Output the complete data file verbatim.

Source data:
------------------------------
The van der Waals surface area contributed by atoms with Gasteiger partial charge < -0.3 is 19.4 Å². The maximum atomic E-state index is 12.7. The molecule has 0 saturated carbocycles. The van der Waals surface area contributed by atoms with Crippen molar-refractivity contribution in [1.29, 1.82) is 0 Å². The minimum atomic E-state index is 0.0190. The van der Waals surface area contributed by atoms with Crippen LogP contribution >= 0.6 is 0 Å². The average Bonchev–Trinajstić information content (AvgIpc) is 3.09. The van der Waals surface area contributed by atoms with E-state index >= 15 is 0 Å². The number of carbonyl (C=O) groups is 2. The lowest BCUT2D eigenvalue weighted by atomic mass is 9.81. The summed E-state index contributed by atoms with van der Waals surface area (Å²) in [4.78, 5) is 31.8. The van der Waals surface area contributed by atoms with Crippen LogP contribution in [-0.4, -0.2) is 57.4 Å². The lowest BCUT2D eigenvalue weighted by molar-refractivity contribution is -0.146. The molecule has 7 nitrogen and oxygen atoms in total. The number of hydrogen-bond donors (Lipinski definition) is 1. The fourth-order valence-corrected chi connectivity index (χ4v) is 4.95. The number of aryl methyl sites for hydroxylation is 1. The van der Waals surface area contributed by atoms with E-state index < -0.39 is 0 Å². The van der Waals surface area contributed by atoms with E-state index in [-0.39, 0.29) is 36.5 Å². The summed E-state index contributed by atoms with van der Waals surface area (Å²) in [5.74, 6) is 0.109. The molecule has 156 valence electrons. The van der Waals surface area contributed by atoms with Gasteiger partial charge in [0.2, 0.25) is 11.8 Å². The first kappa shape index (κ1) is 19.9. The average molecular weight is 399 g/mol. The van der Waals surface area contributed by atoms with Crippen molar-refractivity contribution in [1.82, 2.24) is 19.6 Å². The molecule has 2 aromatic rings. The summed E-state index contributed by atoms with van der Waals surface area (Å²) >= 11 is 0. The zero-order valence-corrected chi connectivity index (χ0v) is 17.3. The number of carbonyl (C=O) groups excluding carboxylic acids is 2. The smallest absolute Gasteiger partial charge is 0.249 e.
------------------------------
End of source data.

The van der Waals surface area contributed by atoms with Gasteiger partial charge < -0.3 is 19.4 Å². The maximum atomic E-state index is 12.7. The molecule has 0 saturated carbocycles. The van der Waals surface area contributed by atoms with Crippen molar-refractivity contribution in [1.29, 1.82) is 0 Å². The minimum atomic E-state index is 0.0190. The van der Waals surface area contributed by atoms with Crippen LogP contribution >= 0.6 is 0 Å². The average Bonchev–Trinajstić information content (AvgIpc) is 3.09. The van der Waals surface area contributed by atoms with E-state index >= 15 is 0 Å². The number of carbonyl (C=O) groups is 2. The lowest BCUT2D eigenvalue weighted by atomic mass is 9.81. The summed E-state index contributed by atoms with van der Waals surface area (Å²) in [4.78, 5) is 31.8. The van der Waals surface area contributed by atoms with Crippen LogP contribution in [-0.4, -0.2) is 57.4 Å². The lowest BCUT2D eigenvalue weighted by molar-refractivity contribution is -0.146. The molecule has 7 nitrogen and oxygen atoms in total. The number of hydrogen-bond donors (Lipinski definition) is 1. The fourth-order valence-corrected chi connectivity index (χ4v) is 4.95. The number of aryl methyl sites for hydroxylation is 1. The van der Waals surface area contributed by atoms with E-state index < -0.39 is 0 Å². The van der Waals surface area contributed by atoms with E-state index in [-0.39, 0.29) is 36.5 Å². The summed E-state index contributed by atoms with van der Waals surface area (Å²) in [5.74, 6) is 0.109. The molecule has 156 valence electrons. The van der Waals surface area contributed by atoms with Gasteiger partial charge in [0.2, 0.25) is 11.8 Å². The first kappa shape index (κ1) is 19.9. The average molecular weight is 399 g/mol. The van der Waals surface area contributed by atoms with Crippen molar-refractivity contribution in [1.82, 2.24) is 19.6 Å². The molecule has 2 aromatic rings. The summed E-state index contributed by atoms with van der Waals surface area (Å²) >= 11 is 0. The zero-order valence-corrected chi connectivity index (χ0v) is 17.3. The number of carbonyl (C=O) groups excluding carboxylic acids is 2. The smallest absolute Gasteiger partial charge is 0.249 e.